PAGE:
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> I really think Common Lisp had a fantastic solution here and I miss the evolution over try-catch they spec'd.

Are you thinking of Common Lisp's conditions/handlers/restarts? I've never programmed in Common Lisp but have always been intrigued by this idea.

> This is in sharp contrast to Maven or others where build artifacts can exist entirely outside of the expectation of use in the build chain

Ok, I think I understand now. So you'd like to be able to use "prebuilt" dependencies in Go (delivered like a .so in C++ or a .jar in Java)?

Honestly, the compilation is so quick, and the advantages of a statically linked executable are so great, that I have trouble imagining why I would want that. In Go, instead of saving the dependency as a .jar file (for example), I just saved the dependency source in the `vendor` directory. For the record, this is exactly what big projects like Chromium do in C++.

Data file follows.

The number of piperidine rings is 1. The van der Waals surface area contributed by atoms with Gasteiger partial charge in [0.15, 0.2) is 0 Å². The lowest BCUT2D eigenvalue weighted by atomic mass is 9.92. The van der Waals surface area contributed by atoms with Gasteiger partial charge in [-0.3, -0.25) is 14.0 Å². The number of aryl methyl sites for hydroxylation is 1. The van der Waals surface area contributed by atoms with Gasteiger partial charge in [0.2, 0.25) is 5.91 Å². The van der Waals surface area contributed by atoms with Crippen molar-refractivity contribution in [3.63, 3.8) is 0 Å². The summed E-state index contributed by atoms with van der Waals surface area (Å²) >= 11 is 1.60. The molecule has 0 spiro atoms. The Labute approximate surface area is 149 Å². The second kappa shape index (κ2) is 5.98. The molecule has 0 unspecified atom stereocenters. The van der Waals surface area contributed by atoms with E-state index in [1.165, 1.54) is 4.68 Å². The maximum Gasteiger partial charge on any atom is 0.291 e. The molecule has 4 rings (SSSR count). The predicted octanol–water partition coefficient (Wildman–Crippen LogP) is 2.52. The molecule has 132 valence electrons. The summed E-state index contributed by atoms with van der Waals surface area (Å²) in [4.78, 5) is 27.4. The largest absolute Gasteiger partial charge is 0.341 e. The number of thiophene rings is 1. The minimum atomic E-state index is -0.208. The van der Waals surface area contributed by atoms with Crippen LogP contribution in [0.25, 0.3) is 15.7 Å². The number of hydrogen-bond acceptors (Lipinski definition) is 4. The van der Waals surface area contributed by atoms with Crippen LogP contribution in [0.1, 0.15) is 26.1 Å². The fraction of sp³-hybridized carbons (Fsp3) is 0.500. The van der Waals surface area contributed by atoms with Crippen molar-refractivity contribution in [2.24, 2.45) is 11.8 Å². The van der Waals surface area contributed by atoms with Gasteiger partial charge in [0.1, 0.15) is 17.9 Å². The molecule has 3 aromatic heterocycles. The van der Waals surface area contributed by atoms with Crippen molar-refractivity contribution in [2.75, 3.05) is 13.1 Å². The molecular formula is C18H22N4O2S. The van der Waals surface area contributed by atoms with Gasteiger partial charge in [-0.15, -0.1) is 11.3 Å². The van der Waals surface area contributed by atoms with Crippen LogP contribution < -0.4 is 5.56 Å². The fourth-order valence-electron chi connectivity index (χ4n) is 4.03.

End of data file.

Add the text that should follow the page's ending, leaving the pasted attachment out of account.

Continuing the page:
On Lisp, yes conditions and restarts. The only downside is the feature does inhibit some types of optimizations.

On Go, I honestly don't care if they're prebuilt. The fact the package and build story are linked is not the problem. It's the strange split brain assumption that versioning libraries is bad and taking from a git repo tip is reasonable.

Which is doubly weird because of the human contempt evident in Go. As Pike said, evidently Google employees cannot be trusted to do much off anything. Except, mysteriously, for the rather hard task of never breaking a git master and communicating breaking changes without any signing mechanism.

Vendoring is something you do to aid build times and to improve the simplicity of source distribution. It is misapplied as a substitute for actual versions and developer-focused source and binary packaging.

Vendoring means if I recheck a repo after 2 months of having it run in production I can probably still build it. Probably. But, updating it with the latest security or bugfixes? That is no easier.

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